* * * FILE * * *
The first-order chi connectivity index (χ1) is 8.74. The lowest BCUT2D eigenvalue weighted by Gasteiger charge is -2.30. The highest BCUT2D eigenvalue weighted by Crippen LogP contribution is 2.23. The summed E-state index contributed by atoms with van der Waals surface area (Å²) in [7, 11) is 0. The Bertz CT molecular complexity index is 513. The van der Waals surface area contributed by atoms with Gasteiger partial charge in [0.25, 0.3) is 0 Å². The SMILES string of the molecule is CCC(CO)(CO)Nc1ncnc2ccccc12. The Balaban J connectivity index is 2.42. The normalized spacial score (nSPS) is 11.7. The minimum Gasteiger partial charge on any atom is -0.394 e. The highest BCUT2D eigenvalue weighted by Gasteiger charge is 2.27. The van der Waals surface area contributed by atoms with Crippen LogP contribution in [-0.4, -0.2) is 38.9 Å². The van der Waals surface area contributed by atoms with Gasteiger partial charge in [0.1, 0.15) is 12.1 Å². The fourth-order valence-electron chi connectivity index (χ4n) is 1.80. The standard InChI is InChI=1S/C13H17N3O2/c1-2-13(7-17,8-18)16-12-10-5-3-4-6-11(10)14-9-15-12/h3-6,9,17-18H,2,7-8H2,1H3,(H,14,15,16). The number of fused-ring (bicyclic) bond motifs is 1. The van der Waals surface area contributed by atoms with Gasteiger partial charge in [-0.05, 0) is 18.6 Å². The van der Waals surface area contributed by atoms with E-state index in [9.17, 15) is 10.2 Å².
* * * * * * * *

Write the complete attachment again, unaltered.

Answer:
The first-order chi connectivity index (χ1) is 8.74. The lowest BCUT2D eigenvalue weighted by Gasteiger charge is -2.30. The highest BCUT2D eigenvalue weighted by Crippen LogP contribution is 2.23. The summed E-state index contributed by atoms with van der Waals surface area (Å²) in [7, 11) is 0. The Bertz CT molecular complexity index is 513. The van der Waals surface area contributed by atoms with Gasteiger partial charge in [0.25, 0.3) is 0 Å². The SMILES string of the molecule is CCC(CO)(CO)Nc1ncnc2ccccc12. The Balaban J connectivity index is 2.42. The normalized spacial score (nSPS) is 11.7. The minimum Gasteiger partial charge on any atom is -0.394 e. The highest BCUT2D eigenvalue weighted by Gasteiger charge is 2.27. The van der Waals surface area contributed by atoms with Crippen LogP contribution in [-0.4, -0.2) is 38.9 Å². The van der Waals surface area contributed by atoms with Gasteiger partial charge in [0.1, 0.15) is 12.1 Å². The fourth-order valence-electron chi connectivity index (χ4n) is 1.80. The standard InChI is InChI=1S/C13H17N3O2/c1-2-13(7-17,8-18)16-12-10-5-3-4-6-11(10)14-9-15-12/h3-6,9,17-18H,2,7-8H2,1H3,(H,14,15,16). The number of fused-ring (bicyclic) bond motifs is 1. The van der Waals surface area contributed by atoms with Gasteiger partial charge in [-0.05, 0) is 18.6 Å². The van der Waals surface area contributed by atoms with E-state index in [9.17, 15) is 10.2 Å².